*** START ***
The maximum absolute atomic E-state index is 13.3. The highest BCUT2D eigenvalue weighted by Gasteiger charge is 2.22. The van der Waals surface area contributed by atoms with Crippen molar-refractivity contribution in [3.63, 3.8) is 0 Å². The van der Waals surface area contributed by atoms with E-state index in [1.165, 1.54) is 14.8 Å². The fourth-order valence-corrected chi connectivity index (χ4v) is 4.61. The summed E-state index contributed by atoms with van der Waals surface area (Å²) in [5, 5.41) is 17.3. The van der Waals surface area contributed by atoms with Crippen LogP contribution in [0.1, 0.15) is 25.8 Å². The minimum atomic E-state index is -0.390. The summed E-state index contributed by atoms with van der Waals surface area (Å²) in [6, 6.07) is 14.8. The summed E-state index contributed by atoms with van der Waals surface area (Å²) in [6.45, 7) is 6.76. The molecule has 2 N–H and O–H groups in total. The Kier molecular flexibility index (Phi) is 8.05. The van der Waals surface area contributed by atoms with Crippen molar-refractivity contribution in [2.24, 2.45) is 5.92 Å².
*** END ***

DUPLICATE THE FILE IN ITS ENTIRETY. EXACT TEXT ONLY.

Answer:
The maximum absolute atomic E-state index is 13.3. The highest BCUT2D eigenvalue weighted by Gasteiger charge is 2.22. The van der Waals surface area contributed by atoms with Crippen molar-refractivity contribution in [3.63, 3.8) is 0 Å². The van der Waals surface area contributed by atoms with E-state index in [1.165, 1.54) is 14.8 Å². The fourth-order valence-corrected chi connectivity index (χ4v) is 4.61. The summed E-state index contributed by atoms with van der Waals surface area (Å²) in [5, 5.41) is 17.3. The van der Waals surface area contributed by atoms with Crippen LogP contribution in [0.1, 0.15) is 25.8 Å². The minimum atomic E-state index is -0.390. The summed E-state index contributed by atoms with van der Waals surface area (Å²) in [6, 6.07) is 14.8. The summed E-state index contributed by atoms with van der Waals surface area (Å²) in [6.45, 7) is 6.76. The molecule has 2 N–H and O–H groups in total. The Kier molecular flexibility index (Phi) is 8.05. The van der Waals surface area contributed by atoms with Crippen molar-refractivity contribution in [2.24, 2.45) is 5.92 Å².